Seeger’s “We Shall Overcome: The Complete Carnegie Hall Concert,” a 1963 release, was the only album of his career to reach the top 50 in Billboard. He scored his only chart single the next year with “Little Boxes,” which peaked at No. 70.
During the early 1970s, Seeger had a hernia operation and tried to stop singing for a year. The enforced rest made him physically weaker, and he returned to live performances.
“Pete discovered he could not survive without singing in public,” author David King Dunaway wrote in “How Can I Keep From Singing,” a biography published in 1981. “He needed his audience more than they ever could need him.”
Seeger’s work was introduced to a new audience in 2006 when Springsteen released “We Shall Overcome: The Seeger Sessions,” a collection of tunes the folk artist had made popular. Springsteen toured with musicians who played on the album and released a live recording from their shows.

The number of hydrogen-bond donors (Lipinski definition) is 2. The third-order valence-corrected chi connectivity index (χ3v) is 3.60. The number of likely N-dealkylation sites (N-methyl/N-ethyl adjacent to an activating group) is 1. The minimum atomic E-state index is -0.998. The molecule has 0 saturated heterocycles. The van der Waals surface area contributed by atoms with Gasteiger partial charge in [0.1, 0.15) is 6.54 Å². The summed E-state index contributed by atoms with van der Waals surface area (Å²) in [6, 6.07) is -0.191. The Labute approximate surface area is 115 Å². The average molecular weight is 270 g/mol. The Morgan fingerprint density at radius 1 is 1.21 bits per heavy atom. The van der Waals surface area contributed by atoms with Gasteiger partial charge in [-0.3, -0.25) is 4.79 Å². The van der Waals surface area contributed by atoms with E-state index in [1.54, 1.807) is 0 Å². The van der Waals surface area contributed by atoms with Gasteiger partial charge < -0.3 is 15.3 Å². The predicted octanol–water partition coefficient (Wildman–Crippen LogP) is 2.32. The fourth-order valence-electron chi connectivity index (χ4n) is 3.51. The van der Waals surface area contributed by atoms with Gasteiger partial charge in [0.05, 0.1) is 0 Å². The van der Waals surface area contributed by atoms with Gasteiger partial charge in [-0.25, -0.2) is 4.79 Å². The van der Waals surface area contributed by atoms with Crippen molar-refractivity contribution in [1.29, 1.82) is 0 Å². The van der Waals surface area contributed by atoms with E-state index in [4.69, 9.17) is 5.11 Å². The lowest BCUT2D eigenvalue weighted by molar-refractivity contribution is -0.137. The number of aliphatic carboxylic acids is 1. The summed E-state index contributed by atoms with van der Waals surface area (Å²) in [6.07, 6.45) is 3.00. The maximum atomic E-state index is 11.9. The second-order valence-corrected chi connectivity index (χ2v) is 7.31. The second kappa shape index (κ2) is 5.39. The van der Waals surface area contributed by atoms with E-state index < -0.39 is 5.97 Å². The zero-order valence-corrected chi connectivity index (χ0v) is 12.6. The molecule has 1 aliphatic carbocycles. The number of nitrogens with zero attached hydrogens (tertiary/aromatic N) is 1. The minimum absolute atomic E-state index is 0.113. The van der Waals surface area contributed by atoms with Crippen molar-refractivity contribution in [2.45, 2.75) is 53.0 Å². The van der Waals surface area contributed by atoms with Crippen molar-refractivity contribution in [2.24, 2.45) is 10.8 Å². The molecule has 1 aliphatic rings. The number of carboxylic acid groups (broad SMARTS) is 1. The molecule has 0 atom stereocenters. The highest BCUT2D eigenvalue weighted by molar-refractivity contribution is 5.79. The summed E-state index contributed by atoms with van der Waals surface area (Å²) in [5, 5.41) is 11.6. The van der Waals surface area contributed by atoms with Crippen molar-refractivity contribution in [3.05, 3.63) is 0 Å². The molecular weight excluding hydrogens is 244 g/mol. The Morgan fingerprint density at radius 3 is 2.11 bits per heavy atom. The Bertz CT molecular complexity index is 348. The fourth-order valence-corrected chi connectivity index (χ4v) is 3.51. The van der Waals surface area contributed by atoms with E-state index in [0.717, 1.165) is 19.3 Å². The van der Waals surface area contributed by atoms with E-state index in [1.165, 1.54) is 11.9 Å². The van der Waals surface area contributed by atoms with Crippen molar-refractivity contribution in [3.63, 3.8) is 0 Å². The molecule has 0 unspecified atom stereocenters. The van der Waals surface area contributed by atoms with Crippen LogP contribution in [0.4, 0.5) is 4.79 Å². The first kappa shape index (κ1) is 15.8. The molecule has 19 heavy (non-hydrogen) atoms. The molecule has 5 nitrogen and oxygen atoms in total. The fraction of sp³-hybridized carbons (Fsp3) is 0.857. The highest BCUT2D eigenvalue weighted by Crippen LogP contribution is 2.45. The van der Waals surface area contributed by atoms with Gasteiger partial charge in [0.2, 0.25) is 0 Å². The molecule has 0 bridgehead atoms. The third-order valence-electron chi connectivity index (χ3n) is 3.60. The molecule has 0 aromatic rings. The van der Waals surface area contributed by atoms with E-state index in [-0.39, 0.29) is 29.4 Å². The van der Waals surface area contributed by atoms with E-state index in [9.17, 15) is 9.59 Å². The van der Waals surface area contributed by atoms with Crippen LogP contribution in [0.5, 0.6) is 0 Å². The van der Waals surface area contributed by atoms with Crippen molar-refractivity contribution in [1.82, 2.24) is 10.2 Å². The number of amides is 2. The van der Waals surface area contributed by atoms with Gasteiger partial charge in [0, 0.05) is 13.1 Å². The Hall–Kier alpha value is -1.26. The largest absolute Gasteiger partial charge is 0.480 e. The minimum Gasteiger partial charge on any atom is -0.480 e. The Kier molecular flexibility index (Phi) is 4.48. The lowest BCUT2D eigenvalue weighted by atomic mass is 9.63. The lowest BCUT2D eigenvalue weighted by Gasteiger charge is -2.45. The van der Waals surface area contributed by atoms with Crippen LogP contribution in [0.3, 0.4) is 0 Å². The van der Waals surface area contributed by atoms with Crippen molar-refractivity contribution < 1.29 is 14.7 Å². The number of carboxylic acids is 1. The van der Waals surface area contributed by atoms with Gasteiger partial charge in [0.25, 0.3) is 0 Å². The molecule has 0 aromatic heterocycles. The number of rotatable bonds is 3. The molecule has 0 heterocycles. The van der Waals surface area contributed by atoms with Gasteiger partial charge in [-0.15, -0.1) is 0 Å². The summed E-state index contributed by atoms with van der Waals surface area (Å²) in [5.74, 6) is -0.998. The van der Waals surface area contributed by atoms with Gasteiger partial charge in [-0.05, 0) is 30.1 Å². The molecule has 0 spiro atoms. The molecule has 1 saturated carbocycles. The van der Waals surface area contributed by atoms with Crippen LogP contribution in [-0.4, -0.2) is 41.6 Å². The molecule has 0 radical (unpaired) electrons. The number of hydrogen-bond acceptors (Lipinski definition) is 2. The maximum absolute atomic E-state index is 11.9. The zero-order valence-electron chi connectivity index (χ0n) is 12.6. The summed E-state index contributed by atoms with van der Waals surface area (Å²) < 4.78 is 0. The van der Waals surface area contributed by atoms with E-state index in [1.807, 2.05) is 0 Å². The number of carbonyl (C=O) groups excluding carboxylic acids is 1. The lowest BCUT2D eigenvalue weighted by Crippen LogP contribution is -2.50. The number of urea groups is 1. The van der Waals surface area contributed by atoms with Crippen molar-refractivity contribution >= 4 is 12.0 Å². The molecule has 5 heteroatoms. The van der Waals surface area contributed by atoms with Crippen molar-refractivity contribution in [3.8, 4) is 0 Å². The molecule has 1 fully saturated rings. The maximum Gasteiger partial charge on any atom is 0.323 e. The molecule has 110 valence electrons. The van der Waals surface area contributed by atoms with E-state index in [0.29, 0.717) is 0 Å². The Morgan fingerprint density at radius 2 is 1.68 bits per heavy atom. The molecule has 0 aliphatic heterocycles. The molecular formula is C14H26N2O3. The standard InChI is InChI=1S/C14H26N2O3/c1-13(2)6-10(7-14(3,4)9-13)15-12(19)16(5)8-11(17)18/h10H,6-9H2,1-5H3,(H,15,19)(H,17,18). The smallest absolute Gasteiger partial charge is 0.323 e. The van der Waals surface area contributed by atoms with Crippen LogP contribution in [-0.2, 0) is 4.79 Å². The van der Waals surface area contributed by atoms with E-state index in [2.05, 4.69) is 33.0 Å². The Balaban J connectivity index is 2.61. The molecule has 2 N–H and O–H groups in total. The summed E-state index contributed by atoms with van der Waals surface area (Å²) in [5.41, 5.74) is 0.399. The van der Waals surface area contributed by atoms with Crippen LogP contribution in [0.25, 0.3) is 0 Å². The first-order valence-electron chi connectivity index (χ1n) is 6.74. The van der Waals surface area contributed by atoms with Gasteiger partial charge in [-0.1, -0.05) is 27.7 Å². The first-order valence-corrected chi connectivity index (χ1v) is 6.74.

By then, Seeger had won awards that were tinged of irony. In 1994, the former communist received the U.S. government’s highest arts award, the National Medal of the Arts.
The folk artist who inspired Grammy Award-winning singers in the 1960s finally earned his first Grammy in 1997, for best traditional folk album. He won the category again in 2009.
And the musician who felt out of touch in the late 1960s when electric guitars ruled the music world was inducted into the Rock and Roll Hall of Fame in 1996 as an early influence.
“Pete Seeger’s contribution to folk music, both in terms of its revival and survival, cannot be overstated,” the hall said.
Seeger and his wife had a son, Daniel, and two daughters, Mika and Tinya.
To contact the reporter on this story: David Wilson in New York at firstname.lastname@example.org
To contact the editor responsible for this story: Charles W. Stevens at email@example.com